Ways to Leverage Storytelling in Customer Service Negotiations



As a collection agent, most of my job is heavily focused on negotiations, and a majority of those negotiations are all about the numbers. Percentages, prices, discounts, and due dates are all quantitative results and goals I might be trying to achieve from a deal. But if IO only focus on the numbers and the quantitative results, I could lose a chance to deepen my connection with a customer, make a better deal, and increase long-term sales to that customer.

Telling the stories about your business that you want to tell and listening to stories from your customers might be the key to more successful negotiations. Going beyond quantitative results to make customer service negotiations also about qualitative results is a better strategy.

When selling my services, I create a narrative to help clients see my worth and understand my value proposition. I tell stories about similar accounts, or accounts that seemed even less likely to be collected on than theirs. These stories put clients at ease and help close the deal.

When working with those who owe money, I again use stories to put them at ease and show them that we can find a solution. Numbers and formulas can become very complicated, but a story is almost always easier for most people to understand.

When people are involved in a collections dispute there is almost always tension. One side feels they are owed money and the other side either cannot or does not want to pay. The same can be true in any sales negotiation; each side has something it wants and those sides might not be compatible. Explaining your side of the situation and your goals can help people relate to you. When people understand that you aren't just trying to get the most money possible out of them, but have legitimate business goals and needs and that you want to work with them, the negotiation will be easier.

Actively listening to stories is just as important as telling stories. By listening to a customer's perspective, you show empathy and respect, you become someone with whom the customer wants to do business. Rushing a customer through the explanation of a problem or concern is not only disrespectful, but can also prevent you from coming up with a better solution to the problem. If a customer is telling you a story about due dates, but you're offering a solution that involves discounts, you are unlikely to make a sale. By listening to customers' stories, you also gain more stories for your own future use.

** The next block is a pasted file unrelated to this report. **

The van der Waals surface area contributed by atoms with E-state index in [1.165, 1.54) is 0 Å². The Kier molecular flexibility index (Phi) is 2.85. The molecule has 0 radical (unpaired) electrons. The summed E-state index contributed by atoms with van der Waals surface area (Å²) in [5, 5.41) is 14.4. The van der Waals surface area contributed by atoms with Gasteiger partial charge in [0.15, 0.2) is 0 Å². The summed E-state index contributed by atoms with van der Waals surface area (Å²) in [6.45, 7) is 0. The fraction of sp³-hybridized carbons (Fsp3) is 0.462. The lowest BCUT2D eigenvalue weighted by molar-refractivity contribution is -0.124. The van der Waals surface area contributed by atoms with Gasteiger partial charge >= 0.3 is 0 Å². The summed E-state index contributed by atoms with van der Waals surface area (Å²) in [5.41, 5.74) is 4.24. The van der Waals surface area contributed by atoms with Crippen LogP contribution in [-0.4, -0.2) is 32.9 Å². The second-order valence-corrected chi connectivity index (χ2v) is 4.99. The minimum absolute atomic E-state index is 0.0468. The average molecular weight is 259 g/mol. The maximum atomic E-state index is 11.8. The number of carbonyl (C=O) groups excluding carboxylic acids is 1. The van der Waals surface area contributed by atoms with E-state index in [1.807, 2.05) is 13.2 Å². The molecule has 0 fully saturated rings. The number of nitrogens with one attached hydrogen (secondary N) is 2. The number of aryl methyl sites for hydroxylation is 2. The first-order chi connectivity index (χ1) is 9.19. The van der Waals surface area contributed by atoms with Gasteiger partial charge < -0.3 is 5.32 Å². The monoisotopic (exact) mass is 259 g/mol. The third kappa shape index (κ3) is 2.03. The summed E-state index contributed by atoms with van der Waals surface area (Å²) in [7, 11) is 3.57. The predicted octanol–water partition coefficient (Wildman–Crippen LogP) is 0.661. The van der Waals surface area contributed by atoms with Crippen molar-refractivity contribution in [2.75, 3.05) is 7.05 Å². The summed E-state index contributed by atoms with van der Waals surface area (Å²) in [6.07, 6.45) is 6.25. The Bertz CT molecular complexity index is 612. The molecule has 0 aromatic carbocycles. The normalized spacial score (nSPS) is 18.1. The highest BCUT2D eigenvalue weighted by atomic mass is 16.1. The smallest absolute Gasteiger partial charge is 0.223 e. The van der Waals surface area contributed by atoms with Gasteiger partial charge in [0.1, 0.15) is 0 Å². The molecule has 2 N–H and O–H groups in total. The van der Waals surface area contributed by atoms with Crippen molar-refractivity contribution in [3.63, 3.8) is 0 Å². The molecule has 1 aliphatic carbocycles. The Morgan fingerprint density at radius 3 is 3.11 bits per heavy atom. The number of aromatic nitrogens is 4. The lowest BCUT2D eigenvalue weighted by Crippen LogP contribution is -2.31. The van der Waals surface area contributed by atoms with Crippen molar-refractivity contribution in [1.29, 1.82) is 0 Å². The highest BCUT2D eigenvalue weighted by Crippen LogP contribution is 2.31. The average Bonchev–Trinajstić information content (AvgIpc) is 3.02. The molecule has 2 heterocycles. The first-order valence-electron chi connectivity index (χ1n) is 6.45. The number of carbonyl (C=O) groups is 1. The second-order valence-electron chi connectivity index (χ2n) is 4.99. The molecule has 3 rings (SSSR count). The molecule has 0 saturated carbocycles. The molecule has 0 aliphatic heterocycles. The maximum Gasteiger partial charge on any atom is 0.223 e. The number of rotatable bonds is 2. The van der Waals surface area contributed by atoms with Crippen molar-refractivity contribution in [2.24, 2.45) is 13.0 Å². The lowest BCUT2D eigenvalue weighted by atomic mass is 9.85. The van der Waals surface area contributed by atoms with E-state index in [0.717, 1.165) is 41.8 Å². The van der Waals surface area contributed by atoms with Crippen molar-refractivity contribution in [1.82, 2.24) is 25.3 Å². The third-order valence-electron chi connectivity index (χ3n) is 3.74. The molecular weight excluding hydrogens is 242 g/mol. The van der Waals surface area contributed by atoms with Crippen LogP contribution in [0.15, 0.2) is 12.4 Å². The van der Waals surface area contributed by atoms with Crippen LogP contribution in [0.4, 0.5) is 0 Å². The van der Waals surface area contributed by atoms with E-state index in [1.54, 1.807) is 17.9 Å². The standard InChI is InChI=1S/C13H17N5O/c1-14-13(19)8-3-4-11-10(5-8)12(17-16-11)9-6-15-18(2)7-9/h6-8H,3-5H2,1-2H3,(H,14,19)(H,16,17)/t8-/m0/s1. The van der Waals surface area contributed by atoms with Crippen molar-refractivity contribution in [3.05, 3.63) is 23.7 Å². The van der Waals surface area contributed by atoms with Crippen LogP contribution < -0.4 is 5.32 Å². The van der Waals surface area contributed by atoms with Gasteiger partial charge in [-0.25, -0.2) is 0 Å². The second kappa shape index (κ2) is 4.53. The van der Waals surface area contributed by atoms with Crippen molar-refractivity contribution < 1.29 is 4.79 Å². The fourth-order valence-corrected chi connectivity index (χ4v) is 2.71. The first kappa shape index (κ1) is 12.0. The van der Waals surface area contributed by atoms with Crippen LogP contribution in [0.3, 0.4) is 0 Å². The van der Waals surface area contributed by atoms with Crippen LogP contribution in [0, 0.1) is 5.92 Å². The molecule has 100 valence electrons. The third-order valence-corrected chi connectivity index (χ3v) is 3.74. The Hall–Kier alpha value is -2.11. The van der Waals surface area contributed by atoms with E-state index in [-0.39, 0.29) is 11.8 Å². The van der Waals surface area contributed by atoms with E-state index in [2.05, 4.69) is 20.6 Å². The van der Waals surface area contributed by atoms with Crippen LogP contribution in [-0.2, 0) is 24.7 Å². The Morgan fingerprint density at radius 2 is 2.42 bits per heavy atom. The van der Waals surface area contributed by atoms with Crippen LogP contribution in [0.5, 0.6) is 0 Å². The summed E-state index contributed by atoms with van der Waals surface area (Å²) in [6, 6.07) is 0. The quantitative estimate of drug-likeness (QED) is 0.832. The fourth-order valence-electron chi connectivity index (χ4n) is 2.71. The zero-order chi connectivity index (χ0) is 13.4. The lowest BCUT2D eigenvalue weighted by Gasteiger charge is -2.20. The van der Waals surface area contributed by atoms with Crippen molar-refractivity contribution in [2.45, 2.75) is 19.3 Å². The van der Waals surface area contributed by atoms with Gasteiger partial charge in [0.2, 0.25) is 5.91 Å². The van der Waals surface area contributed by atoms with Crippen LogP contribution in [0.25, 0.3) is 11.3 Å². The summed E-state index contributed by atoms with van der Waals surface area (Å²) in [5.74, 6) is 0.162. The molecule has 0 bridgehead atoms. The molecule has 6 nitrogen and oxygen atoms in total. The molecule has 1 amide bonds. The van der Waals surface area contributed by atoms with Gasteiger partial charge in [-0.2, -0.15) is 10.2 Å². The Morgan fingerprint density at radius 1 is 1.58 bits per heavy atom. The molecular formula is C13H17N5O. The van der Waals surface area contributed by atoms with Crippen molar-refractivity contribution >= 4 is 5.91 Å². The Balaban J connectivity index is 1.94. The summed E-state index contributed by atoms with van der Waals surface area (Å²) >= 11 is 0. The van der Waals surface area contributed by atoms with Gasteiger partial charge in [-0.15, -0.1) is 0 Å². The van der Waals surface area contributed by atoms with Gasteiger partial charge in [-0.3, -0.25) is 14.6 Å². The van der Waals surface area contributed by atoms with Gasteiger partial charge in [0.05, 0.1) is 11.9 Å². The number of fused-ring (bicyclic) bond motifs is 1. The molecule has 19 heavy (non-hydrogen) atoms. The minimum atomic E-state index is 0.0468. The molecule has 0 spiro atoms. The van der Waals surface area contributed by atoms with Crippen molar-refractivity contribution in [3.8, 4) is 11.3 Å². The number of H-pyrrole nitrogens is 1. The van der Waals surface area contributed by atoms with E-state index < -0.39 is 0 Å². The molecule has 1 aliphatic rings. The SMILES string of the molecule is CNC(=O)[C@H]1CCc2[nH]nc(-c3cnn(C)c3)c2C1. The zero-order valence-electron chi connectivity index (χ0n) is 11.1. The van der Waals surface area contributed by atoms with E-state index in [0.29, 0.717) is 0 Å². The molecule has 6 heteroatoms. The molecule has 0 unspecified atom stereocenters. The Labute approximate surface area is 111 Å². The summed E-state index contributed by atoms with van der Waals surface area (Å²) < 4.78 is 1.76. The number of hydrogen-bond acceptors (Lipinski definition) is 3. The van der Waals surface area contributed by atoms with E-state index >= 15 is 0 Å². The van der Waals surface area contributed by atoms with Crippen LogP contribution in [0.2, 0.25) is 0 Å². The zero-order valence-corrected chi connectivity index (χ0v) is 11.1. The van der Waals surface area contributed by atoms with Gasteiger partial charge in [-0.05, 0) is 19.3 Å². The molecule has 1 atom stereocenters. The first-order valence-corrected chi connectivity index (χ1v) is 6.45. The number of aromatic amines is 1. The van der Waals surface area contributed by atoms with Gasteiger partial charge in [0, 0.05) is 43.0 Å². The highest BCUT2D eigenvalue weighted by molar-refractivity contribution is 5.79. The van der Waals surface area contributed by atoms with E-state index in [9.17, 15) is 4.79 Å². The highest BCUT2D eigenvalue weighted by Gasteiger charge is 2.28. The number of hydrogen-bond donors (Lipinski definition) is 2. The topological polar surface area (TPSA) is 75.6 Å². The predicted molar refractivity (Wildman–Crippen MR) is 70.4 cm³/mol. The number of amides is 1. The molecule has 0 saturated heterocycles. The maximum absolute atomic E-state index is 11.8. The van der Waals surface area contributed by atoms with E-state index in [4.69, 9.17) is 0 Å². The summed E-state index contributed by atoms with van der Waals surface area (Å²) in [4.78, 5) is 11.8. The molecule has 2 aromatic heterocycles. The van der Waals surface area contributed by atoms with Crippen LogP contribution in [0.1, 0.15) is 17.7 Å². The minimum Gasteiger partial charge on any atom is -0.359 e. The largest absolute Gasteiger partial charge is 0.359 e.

Most sales and customer service staff might have gone into the field because they're natural born storytellers. On the other hand, training should be made available for those who might not be and want to learn how to use the power of words in negotiations. There are many ways to get professional storytelling training that can become an engaging and productive team activity. Although, you don't need professional help to do so. All you have to do is work with your staff to teach the elements of productive conversation and together map out the beginning, middle, and end.

At the same time, be aware that each story needs a few key elements:

A Hero

Surprisingly, you and your products are not the heroes of the story you tell. You want to choose a hero with which your listener can identify. The hero of your story is a previous client with a similar story to your client's. This is why marketing departments are so fond of using case studies.

Structure

A good story has a beginning, a middle, and end. In the beginning of the story, the hero has a problem. In the middle, your product or service solves the problem. And in the end, the hero wins the day.

Emotion

Identification and emotion are important parts of storytelling. Stories should be as much about the emotions the hero felt as the logical and technical aspects of your product. Don't just focus on how the product solved the problem, focus instead on how upset or afraid for his company the hero was before discovering the product and how much better he felt after using the product.

Audience

Stories should be rehearsed but not stiff. Ideally, you and your team will have a few different stories that you can adjust and use as needed. To do this, though, your agents will need to be adept at one of the most important storytelling skills: listening. Paying attention to how interested or disinterested in the story the client seems to be and how she reacts to certain elements can all be essential to helping close the deal. If a client is losing interest in your story and is ready to close the deal, you don';t want to keep talking.

A storytelling approach to a negotiation can take longer than a straight-forward presentation about numbers, but in the long run, offering quantitative and qualitative reasons to work with your company or product will pay off.


Dean Kaplan is president of The Kaplan Group, a commercial collection agency specializing in large claims and international transactions. He has 35 years of manufacturing, international business leadership, and customer service experience. Today, he provides business planning, training, and consultation to a variety of companies.


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